Matthew 6:16. Moreover when ye fast, be not, as the hypocrites, of a sad countenance: for they disfigure their faces, that they may appear unto men to fast. Verily I say unto you, They have their reward.

Simpletons praise them — think much of them, and they plume themselves thereon, and think themselves the very best of men. They have their reward.

Matthew 6:17-18. But thou, when thou fastest, anoint thine head, and wash thy face: That thou appear not unto men to fast, but unto thy Father which is in secret: and thy Father, which seeth in secret, shall reward thee openly.

Yet have I heard persons speak of certain emaciated ecclesiastics as being such wonderfully holy men. "How they must have fasted! They look like it. You can see it in their faces." Probably produced by a fault in their digestion much more likely, than by anything else and if not — if we are to suppose that the spareness of a person is to be the token of his holiness — then the living skeleton was a saint to perfection. But we are not beguiled by such follies as these. The Christian man fasts but he takes care that no one shall know it. He wears no ring or token even when his heart is heavy. Full often he puts on a cheerful air, lest by any means he should communicate unnecessary sorrow to others, and he will be cheerful and happy, apparently, in the midst of company, to prevent their being sad, for it is enough for him to be sad himself, and sad before his Father's face.

Matthew 6:19-21. Lay not up for yourselves treasures upon earth, where moth and rust doth corrupt, and where thieves break through and steal: But lay up for yourselves treasures in heaven, where neither moth nor rust doth corrupt, and where thieves do not break through nor steal: For where your treasure is, there will your heart be also.

There is many a way of sending your treasure before you to heaven. God's poor are his money boxes — his exchequer. You can pass your treasure over to heaven by their means. And the work of evangelizing the world by the labours of God's servants in the ministry of the gospel — you can help this also. Thus also ye can pass your treasure over into the King's exchequer, and your heart will follow it. I have heard of one who said his religion did not cost him a shilling a year, and it was remarked that very probably it would have been expensive at the price. You will find people form a pretty accurate estimate of the value of their own religion by the proportion which they are prepared to sacrifice for it.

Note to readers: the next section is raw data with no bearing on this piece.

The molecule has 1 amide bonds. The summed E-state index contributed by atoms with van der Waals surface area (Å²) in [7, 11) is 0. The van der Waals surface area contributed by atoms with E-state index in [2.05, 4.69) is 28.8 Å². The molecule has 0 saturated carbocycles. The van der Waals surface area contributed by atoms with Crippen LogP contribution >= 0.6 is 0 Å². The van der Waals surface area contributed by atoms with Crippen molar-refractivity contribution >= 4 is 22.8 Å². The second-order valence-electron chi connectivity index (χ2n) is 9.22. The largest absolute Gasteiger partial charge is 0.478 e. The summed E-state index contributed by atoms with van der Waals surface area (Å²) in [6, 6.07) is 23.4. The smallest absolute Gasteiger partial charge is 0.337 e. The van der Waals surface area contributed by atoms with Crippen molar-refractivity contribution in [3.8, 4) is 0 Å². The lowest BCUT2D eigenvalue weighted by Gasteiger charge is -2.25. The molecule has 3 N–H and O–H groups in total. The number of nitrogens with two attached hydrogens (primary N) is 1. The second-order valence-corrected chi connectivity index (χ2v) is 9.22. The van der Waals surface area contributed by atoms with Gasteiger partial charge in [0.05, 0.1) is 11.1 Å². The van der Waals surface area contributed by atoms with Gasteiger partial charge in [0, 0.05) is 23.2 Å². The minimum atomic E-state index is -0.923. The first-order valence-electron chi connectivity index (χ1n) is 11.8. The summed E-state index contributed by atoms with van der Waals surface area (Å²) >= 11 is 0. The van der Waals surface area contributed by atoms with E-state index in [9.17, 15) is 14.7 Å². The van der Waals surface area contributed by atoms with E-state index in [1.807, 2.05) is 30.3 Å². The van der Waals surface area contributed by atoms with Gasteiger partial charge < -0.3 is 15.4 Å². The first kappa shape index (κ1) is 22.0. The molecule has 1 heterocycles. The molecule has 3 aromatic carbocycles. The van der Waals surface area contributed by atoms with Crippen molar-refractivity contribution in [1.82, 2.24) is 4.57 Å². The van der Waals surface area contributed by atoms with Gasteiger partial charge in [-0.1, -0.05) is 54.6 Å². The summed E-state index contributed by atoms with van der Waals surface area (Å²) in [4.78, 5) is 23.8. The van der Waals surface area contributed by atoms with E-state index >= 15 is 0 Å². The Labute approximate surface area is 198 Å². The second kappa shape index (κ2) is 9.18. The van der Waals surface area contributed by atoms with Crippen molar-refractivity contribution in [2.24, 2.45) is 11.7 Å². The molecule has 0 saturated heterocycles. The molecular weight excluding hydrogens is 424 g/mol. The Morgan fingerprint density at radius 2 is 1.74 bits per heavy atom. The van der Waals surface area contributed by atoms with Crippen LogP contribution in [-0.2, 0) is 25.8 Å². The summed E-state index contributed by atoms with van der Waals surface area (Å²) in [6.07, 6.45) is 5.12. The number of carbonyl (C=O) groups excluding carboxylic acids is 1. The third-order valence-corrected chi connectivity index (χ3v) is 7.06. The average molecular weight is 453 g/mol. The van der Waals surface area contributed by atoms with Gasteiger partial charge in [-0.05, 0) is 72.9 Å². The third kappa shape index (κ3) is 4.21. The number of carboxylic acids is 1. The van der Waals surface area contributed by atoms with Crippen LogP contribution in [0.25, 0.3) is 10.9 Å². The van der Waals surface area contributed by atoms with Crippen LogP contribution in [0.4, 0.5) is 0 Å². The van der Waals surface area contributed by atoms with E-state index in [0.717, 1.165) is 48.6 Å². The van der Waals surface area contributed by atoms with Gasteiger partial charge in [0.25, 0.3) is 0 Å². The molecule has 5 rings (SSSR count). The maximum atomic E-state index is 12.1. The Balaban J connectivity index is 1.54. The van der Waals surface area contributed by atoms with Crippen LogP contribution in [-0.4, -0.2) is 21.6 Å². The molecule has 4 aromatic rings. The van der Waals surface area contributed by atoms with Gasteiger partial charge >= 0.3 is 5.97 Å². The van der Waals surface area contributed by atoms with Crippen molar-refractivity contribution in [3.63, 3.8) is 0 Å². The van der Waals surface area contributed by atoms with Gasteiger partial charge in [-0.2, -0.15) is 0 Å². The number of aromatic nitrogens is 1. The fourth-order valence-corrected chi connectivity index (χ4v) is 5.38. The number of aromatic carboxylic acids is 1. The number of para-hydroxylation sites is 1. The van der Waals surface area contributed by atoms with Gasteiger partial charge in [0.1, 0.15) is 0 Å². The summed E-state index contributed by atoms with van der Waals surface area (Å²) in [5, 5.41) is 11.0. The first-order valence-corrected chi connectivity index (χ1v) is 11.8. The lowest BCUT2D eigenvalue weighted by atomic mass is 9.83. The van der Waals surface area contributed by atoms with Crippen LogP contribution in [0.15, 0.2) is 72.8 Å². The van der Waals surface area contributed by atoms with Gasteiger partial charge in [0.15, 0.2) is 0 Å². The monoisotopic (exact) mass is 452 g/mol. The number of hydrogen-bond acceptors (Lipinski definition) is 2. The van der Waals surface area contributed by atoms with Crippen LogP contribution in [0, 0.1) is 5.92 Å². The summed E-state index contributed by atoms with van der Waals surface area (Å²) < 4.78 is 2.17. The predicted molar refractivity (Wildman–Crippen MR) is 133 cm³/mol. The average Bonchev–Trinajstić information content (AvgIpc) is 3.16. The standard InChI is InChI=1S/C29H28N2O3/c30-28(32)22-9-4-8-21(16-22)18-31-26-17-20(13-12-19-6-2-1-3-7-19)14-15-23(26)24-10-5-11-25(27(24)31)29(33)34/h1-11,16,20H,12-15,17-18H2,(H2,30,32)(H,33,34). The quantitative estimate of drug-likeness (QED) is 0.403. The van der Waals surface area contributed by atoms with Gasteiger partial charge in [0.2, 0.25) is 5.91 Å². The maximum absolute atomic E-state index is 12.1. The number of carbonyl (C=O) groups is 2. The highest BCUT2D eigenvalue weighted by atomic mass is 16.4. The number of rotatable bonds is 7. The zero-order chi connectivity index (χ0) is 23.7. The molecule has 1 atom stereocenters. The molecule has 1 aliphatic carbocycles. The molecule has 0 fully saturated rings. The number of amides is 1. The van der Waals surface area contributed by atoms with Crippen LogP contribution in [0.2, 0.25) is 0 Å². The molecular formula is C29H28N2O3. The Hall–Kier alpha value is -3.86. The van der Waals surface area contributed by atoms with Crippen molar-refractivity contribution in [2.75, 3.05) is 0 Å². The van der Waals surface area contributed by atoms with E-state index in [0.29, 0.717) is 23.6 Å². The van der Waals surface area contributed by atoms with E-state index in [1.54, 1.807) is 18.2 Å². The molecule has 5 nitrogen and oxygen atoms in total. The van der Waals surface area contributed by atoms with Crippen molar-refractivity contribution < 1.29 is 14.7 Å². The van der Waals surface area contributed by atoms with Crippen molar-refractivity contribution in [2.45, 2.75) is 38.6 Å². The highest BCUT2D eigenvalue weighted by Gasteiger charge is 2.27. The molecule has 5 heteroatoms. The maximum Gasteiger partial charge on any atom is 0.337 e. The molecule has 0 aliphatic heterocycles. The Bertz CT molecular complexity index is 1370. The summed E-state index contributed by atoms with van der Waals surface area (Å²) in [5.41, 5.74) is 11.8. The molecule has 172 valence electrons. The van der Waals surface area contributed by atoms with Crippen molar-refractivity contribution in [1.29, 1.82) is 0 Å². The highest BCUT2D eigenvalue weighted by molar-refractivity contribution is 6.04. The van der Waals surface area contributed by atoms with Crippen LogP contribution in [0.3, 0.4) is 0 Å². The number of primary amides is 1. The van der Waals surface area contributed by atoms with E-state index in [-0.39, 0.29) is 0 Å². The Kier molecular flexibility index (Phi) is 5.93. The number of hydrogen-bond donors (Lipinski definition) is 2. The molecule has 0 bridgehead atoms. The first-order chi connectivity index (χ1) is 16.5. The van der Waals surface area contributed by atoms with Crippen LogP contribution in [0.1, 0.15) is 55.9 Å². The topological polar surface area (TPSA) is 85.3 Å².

Matthew 6:22. The light of the body is the eye: if therefore thine eye be single,

If thy motive be single — if thou hast only one motive, and that a right one — the master one of glorifying God — if thy eye be single.

Matthew 6:22-23. Thy whole body shall be full of light. But if thine eye be evil, thy whole body shall be full of darkness. If therefore the light that is in thee be darkness, how great is that darkness!

When a man's highest motive is himself, what a dark and selfish nature he has; but when his highest motive is his God, what brightness of light will shine upon all.

Matthew 6:24. No man can serve two masters:

He can serve two persons very readily. For the matter of that, he can serve twenty, but not two masters. There cannot be two master principles in a man's heart, or master passions in a man's soul. "No man can serve two masters."

Matthew 6:24. For either he will hate the one, and love the other; or else he will hold to the one, and despise the other. Ye cannot serve God and mammon.

Though some men's lives are a long experiment of how far they can serve the two.

This exposition consisted of readings from Matthew 6:1-24. 1Co_3:1-16.